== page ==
"To the extent, therefore, that an administrative statutory tribunal or agency is vested with statutory power to make decisions having a judicial character or attribute, as distinguished from mere exercise of delegated legislative or executive functions under the law, resort may be had to the courts of the land for the purpose of review, whether any special method of appeal be provided or not, and in such cases the courts of general jurisdiction to whom complaint is addressed against an alleged improvident, erroneous, or unjustified administrative decision shown to divest or impair some vested legal right, unless abrogated or modified, will grant an aggrieved party relief against quasi-judicial decisions of such administrative agencies, by means of those available common-law processes adapted and designed to be used by the courts to restrain excessive or unauthorized exercises of powers on the part of subordinate jurisdictions or quasi-judicial tribunals." And in State, ex rel. Swearingen, v. Railroad Commissioners of Florida, 79 Fla. 526, 84 So. 444, this Court said that the writ of prohibition "lies against any person or persons assuming to exercise judicial or quasi-judicial powers, although not strictly or technically a court." It must also be borne in mind that in Curtis v. Albritton, 101 Fla. 853, 132 So. 677, we said that the writ of prohibition is the counterpart of mandamus in the manner in which it operates, being negative, while mandamus is positive in its commands, and that in the following cases, writs of mandamus against the Respondent Board have been sustained: State, ex rel. Tullidge, v. Hollingsworth, 103 Fla. 801, 138 So. 372; Idem, 108 Fla. 607, 146 So. 660; State, ex rel. Page, v. Hollingsworth, 115 Fla. 851, 156 So. 286; Idem, 117 Fla. 288, 157 So. 887. So that we hold that in cases where the Respondent Board is acting without jurisdiction or is exceeding its jurisdiction in not proceeding in accordance with the essential requirements of law, those common law processes adapted and designed to restrain such lack of jurisdiction or excessive exercise of power, including the remedy by prohibition, are proper. State, ex rel. Crabtree, v. Porter, 111 Fla. 621, 149 So. 610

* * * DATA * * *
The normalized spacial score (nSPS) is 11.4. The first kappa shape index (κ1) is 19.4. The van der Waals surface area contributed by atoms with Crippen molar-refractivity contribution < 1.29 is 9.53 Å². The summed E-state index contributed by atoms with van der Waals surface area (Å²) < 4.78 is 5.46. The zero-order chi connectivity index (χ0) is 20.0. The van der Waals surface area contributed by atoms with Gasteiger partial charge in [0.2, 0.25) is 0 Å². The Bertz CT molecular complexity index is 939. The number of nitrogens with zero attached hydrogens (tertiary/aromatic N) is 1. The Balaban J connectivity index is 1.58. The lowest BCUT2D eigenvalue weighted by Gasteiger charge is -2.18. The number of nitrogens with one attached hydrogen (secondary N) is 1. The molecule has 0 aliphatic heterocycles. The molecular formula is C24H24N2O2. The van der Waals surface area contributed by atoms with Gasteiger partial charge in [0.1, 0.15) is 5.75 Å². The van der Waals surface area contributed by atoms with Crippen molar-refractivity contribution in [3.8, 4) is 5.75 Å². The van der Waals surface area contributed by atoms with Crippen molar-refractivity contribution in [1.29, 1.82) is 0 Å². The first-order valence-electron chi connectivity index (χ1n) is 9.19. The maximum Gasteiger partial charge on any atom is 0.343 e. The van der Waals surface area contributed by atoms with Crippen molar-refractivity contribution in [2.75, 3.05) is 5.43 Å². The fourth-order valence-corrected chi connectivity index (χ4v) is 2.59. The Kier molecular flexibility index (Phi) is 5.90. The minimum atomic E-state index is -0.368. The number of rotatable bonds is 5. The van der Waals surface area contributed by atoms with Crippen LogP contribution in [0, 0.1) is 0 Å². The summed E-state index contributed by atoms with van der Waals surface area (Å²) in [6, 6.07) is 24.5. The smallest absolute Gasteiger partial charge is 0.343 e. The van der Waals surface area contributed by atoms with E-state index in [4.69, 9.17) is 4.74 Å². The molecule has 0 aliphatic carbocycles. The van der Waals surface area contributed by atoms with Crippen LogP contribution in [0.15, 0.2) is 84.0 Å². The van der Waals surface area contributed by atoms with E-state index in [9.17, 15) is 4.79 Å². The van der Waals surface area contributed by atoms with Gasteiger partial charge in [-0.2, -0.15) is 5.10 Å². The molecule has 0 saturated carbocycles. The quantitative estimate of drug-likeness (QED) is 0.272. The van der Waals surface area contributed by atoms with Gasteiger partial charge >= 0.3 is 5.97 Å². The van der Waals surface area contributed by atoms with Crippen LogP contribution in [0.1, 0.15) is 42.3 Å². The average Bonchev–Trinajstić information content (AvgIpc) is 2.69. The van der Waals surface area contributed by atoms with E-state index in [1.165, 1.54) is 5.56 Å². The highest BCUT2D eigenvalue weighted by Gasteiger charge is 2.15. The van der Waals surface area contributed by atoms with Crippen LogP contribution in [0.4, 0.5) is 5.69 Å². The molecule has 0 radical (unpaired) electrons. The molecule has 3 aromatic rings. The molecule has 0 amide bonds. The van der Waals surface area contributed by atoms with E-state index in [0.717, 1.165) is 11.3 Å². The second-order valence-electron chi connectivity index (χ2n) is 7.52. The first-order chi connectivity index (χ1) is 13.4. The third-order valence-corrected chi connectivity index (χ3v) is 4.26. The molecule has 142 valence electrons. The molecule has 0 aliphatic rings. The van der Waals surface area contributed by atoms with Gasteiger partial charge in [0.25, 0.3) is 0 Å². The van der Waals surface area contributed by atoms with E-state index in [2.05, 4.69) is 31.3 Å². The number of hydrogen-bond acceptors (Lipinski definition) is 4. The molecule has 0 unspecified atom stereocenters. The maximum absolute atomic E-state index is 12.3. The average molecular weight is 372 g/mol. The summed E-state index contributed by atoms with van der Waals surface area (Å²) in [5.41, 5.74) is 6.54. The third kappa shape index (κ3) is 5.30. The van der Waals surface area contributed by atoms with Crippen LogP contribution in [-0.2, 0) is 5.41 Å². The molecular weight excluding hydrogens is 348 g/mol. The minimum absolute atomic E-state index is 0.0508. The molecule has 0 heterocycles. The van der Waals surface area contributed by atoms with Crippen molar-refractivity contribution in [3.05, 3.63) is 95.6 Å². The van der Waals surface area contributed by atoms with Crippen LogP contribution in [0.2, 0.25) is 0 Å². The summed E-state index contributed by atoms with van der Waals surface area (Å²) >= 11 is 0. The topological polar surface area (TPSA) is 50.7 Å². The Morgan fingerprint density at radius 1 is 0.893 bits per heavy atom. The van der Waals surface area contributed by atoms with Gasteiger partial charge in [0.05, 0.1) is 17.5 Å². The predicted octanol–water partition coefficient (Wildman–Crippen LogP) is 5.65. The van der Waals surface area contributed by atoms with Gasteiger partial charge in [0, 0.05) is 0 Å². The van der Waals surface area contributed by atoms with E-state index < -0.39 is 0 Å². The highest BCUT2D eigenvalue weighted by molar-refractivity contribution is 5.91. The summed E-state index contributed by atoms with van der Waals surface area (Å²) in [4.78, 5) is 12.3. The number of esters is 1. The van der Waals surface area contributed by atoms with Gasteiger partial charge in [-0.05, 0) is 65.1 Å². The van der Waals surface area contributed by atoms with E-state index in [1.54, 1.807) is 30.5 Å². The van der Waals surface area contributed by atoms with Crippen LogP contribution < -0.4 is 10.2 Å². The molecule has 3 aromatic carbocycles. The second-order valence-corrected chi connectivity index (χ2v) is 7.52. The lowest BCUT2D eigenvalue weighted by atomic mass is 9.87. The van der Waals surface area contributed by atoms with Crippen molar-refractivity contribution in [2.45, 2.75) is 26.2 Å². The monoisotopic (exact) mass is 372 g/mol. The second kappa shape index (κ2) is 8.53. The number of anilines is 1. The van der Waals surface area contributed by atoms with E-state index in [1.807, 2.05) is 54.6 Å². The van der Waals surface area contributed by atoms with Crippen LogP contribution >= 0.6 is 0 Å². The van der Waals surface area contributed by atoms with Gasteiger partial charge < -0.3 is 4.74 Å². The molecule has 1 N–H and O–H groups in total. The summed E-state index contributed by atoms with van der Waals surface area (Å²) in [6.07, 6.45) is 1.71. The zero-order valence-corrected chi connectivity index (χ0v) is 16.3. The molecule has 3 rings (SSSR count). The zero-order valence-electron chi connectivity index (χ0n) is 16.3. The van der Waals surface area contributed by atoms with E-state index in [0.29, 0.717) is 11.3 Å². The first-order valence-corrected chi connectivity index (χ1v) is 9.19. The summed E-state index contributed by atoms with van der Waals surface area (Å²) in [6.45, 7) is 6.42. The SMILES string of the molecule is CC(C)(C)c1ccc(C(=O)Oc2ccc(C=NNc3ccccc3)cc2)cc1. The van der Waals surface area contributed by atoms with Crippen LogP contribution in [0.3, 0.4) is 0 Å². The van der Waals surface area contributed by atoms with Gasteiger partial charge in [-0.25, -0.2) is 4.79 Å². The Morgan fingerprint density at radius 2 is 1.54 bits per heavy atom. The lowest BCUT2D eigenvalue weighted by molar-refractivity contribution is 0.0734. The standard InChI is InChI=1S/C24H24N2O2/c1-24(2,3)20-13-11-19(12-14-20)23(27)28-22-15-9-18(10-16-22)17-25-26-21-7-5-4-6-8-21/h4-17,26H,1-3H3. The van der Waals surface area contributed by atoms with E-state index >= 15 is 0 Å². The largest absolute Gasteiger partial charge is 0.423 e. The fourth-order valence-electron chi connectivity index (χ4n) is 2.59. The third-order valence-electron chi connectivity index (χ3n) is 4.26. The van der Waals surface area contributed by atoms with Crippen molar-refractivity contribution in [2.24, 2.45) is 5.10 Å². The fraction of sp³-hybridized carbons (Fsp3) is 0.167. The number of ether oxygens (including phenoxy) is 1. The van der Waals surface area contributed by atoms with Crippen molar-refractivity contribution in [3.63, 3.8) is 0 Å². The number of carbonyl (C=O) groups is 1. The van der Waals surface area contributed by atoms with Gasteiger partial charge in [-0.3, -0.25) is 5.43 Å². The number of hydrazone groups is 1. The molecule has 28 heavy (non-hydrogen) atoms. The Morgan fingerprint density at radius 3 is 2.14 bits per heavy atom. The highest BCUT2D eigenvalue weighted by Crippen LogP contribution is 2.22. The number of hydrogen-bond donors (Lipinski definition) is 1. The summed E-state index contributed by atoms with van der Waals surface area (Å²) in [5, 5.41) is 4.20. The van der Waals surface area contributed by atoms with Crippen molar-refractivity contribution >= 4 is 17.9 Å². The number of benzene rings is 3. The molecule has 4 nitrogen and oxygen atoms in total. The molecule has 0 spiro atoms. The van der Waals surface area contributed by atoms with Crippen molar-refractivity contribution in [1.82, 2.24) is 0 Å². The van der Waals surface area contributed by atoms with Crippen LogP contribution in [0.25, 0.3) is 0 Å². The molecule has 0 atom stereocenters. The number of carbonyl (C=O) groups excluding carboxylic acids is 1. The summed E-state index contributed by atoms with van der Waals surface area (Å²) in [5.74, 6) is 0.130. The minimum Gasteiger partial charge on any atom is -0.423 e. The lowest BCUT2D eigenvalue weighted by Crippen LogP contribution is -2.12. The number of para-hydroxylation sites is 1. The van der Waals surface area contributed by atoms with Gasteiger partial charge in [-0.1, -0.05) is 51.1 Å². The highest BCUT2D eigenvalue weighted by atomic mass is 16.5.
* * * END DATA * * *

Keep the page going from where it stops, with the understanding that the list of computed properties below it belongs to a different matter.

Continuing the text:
It is clear from this case and others, such as Greenberg v Bd of Dentistry, 297 So. 2d 628 (Fla 1st DCA 1974) and the famous State v Falls Chase Taxing District424 So.2d 787 (Fla. 1st DCA 1982), that the courts do have and must have plenary power to control the quasi-judicial activities of agencies and local governments. In the absense of a general law creating a local government APA, the courts should use all of these tools to prevent miscarriages of justice, not force litigants into the unfair position of having to bear the risk and expense of multiple arenas of litigation in order to get fair and proper treatment before a local administrative body.